Comment: The new power generation

Recent years have seen retailers training their sights squarely on millennials. As this ‘Generation Y’ matured, retail transformed alongside it, embracing the technology these customers depend on and seeking to provide the innovation they expect.

Now, a new generation of consumers is rivalling the millennials for retailers’ attention. Aged 20 or younger, Gen Z is coming of age as a consumer force. And these are the true digital natives: they have always known technology, and their shopping habits reflect this.

Recent Accenture research based on a survey of almost 10,000 millennial and Gen Z consumers from 13 countries (including 750 from the UK) suggests Gen Z behaves differently from its older peers. To maintain their competitive edge, retailers need to adapt their offers and invest in the right digital tools and capabilities.

So what is Gen Z looking for? Here, we outline seven ways in which retailers can win their loyalty – and their business.

1. Master social media

Over two-thirds (68%) of Gen Z consumers in the UK are enthusiastic about purchasing directly from social media. Retailers cannot afford to ignore this, and should strive to connect with consumers by developing their brand’s presence on these platforms. The best way to do this is through visuals – interactive videos and images – which are much more likely than text to capture and hold the attention of these young shoppers.

2. Reinvent your shopping methods

About three-quarters (76%) of UK Gen Z consumers say they like the sound of curated, subscription-type offers for fashion (compared to 45% of millennials), while 61% would shift more than half of all purchases to retailers that can offer automatic replenishment programs. Gen Z consumers are also open to experiment with new commerce technologies – 52% say they are willing to try voice-activated ordering, for example.

3. Understand the Gen Z decision-making process

Before making a purchase, Gen Z consumers are more likely to seek recommendations from family and friends or from social media users. Retailers should take advantage of their reliance on feedback and include, for example, users’ testimonials in their brand campaigns. They will also benefit from developing sophisticated ‘social listening’ tools that provide them with data on what social media influencers and potential influencers are saying.

4. Satisfy Gen Z impulses

While they like to collect a lot of information before they make a purchase, Gen Z consumers are also impulsive buyers. And when they order online for delivery, they want to receive their purchases as quickly as possible: 60% say that they would pay more than £4 for one-hour deliveries. This impulsiveness offers retailers new opportunities to add value: developing experiences and telling stories that pique and hold the fleeting attentions of these shoppers, and investing in rapid fulfilment.

5. Don’t forget the in-store experience

Despite the ease of online shopping, six in ten Gen Z consumers still prefer shopping in store. This means that retailers should reimagine not only their digital, but also their physical shopping spaces and make them a showcase for discovery and engagement for the brand, offering rich, dynamic interactions that turn the store into something to be remembered, worthy of creating lasting relationships with Gen Z. This could mean incorporating technology, providing interactive and personalised experiences, or giving sales assistants the tools to enhance the experience – shifting their role from selling product to supporting customer participation.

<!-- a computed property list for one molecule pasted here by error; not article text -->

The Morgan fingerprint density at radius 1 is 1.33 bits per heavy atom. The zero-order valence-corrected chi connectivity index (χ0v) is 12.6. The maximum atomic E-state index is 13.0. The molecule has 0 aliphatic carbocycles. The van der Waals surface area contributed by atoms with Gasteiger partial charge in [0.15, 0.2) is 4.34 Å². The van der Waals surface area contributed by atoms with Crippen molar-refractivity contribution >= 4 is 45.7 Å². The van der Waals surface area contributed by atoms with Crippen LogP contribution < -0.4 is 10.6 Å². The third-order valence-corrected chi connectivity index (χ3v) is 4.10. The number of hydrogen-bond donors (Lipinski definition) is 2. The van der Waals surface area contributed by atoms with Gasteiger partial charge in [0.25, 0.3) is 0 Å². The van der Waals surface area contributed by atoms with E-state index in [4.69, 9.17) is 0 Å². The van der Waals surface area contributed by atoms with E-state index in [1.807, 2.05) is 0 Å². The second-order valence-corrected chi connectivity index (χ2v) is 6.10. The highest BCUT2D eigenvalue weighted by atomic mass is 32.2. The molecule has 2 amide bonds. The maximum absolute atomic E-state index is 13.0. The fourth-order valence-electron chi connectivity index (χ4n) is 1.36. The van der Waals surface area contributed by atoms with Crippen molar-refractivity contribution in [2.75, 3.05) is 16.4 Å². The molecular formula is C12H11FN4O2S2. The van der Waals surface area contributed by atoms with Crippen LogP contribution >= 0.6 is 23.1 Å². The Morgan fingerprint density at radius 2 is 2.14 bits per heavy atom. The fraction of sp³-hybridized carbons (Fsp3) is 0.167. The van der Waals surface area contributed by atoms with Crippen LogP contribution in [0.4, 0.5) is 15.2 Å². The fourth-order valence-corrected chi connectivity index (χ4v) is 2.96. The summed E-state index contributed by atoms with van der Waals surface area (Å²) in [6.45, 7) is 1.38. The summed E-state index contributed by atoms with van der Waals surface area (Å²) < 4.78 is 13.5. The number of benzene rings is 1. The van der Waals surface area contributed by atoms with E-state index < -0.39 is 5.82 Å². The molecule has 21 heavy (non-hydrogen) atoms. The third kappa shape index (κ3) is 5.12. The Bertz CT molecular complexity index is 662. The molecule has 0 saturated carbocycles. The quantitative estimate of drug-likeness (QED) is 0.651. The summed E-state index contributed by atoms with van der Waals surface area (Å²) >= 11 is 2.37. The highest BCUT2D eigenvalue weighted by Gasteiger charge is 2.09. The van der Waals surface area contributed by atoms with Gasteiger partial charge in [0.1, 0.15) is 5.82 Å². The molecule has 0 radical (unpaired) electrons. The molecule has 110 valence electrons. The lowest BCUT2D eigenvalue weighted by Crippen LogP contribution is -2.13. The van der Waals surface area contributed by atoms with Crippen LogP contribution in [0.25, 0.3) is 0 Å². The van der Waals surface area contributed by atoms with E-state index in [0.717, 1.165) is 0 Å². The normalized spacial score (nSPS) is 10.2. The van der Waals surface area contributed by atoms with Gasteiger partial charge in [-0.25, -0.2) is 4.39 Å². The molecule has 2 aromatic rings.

6. Develop your brand

To win younger shoppers’ loyalty, retailers need to reimagine their brand according to Gen Z preferences. Investing in shareable experiences and digital engagement is a must, but we find that being ethically and environmentally conscious will also win over Gen Z – these consumers are increasingly concerned about the impact of their shopping decisions on society and the planet. 

7. Pay attention to local differences 

There are many similarities between Gen Z shopping habits in different parts of the world, but there are also some pronounced differences. In China, Gen Z are more likely than elsewhere to shop online and exploit social media. In Sweden, they are almost twice as willing as the global average to buy direct from social media. Being in tune with local expectations and understanding these local differences will make Gen Z consumers feel valued, which will in turn help boost your sales.

Shoppers born in or after 1997 have increasing purchasing power. For retailers, this is an incredible opportunity. But to succeed in this increasingly digital world, retailers must understand Gen Zs’ expectations and behaviours and rethink the use of the various touchpoints; online, mobile, stores, social media, marketing and loyalty schemes to reach and entice brand affection from a generation that is shaping and commanding today’s digital retail landscape.

By Jill Ross, managing director in Accenture’s Customer & Channels Practice for Retail.